Haiti 2010 © Aurelie Lachant/MSF
In the immediate aftermath of last January’s earthquake, when hundreds of thousands of people were stepping through rubble and taking shelter in ad hoc displacement camps with grievously substandard hygiene facilities and little or no services, the potential of an outbreak of disease was a major concern. Months went by without it coming to pass, though, which seemed like a rare victory for the battered population.
In September, however, word came from the Artibonite region in central Haiti, north of the capital, that patients were presenting with cholera-like symptoms. Cholera had not been seen in Haiti in many decades, but the signs—rapid and severe dehydration caused by excessive vomiting and diarrhea—were all too apparent.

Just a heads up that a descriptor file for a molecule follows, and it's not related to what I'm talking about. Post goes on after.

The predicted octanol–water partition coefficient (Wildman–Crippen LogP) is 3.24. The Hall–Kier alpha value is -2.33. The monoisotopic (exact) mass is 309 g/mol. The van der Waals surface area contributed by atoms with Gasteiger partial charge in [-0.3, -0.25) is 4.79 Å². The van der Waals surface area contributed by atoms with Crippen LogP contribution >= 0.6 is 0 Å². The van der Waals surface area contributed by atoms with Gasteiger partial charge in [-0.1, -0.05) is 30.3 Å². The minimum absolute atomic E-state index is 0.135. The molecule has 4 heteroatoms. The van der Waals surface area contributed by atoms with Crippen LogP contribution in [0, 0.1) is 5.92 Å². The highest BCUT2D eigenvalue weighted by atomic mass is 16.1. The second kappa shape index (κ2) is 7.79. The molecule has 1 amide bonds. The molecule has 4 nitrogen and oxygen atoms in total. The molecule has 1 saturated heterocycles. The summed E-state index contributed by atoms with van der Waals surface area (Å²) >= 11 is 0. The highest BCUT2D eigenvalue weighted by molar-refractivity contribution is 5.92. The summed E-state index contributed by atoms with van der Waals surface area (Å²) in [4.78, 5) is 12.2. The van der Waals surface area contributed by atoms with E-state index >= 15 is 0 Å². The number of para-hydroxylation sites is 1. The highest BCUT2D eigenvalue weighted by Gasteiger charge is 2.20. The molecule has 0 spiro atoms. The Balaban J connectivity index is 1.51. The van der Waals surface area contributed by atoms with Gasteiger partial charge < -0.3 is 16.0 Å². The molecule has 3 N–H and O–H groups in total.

Knowing that the post-earthquake conditions in the country were ideal for cholera to work its way through significant portions of the population, a four-person MSF team quickly responded, traveling to the town of St. Marc on October 21, the day after initial reports were received, to confirm the diagnosis as best they could. They didn’t have access to lab testing, but the symptoms and progression fit, and they could see that many patients needed assistance right away. MSF immediately opened a cholera treatment center (CTC) in the town of St. Marc. “The most important thing is to isolate the cholera patients there from the rest of the patients, in order to best treat those people who are infected and to prevent further spread of the disease,” Federica Nogarotto, MSF’s emergency coordinator in St. Marc, said at the time.
Haiti 2010 © Benoit Finck / MSF